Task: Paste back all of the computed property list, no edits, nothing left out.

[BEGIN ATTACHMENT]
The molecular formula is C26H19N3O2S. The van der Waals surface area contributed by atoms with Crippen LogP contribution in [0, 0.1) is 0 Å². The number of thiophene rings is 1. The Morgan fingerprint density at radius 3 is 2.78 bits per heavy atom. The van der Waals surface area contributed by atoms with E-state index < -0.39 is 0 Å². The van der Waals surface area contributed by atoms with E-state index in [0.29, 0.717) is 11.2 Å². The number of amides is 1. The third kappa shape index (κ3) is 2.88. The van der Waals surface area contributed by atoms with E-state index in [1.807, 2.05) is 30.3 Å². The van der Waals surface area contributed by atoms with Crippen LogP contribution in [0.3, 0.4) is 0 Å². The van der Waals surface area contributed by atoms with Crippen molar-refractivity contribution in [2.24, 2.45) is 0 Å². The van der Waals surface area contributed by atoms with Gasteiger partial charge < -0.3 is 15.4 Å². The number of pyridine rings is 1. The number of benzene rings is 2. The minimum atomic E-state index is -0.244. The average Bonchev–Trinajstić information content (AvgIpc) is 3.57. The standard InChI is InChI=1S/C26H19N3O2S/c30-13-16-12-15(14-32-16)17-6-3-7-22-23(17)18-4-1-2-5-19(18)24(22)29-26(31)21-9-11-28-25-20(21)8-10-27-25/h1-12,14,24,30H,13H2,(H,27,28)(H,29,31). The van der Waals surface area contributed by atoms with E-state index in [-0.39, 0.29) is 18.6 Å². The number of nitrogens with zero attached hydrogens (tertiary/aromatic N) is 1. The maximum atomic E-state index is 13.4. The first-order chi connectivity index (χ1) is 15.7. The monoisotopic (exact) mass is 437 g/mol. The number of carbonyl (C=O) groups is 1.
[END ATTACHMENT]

The molecular formula is C26H19N3O2S. The van der Waals surface area contributed by atoms with Crippen LogP contribution in [0, 0.1) is 0 Å². The number of thiophene rings is 1. The Morgan fingerprint density at radius 3 is 2.78 bits per heavy atom. The van der Waals surface area contributed by atoms with E-state index < -0.39 is 0 Å². The van der Waals surface area contributed by atoms with E-state index in [0.29, 0.717) is 11.2 Å². The number of amides is 1. The third kappa shape index (κ3) is 2.88. The van der Waals surface area contributed by atoms with E-state index in [1.807, 2.05) is 30.3 Å². The van der Waals surface area contributed by atoms with Crippen LogP contribution in [0.3, 0.4) is 0 Å². The van der Waals surface area contributed by atoms with Crippen molar-refractivity contribution in [2.24, 2.45) is 0 Å². The van der Waals surface area contributed by atoms with Gasteiger partial charge < -0.3 is 15.4 Å². The number of pyridine rings is 1. The number of benzene rings is 2. The minimum atomic E-state index is -0.244. The average Bonchev–Trinajstić information content (AvgIpc) is 3.57. The standard InChI is InChI=1S/C26H19N3O2S/c30-13-16-12-15(14-32-16)17-6-3-7-22-23(17)18-4-1-2-5-19(18)24(22)29-26(31)21-9-11-28-25-20(21)8-10-27-25/h1-12,14,24,30H,13H2,(H,27,28)(H,29,31). The van der Waals surface area contributed by atoms with E-state index in [-0.39, 0.29) is 18.6 Å². The number of nitrogens with zero attached hydrogens (tertiary/aromatic N) is 1. The maximum atomic E-state index is 13.4. The first-order chi connectivity index (χ1) is 15.7. The monoisotopic (exact) mass is 437 g/mol. The number of carbonyl (C=O) groups is 1.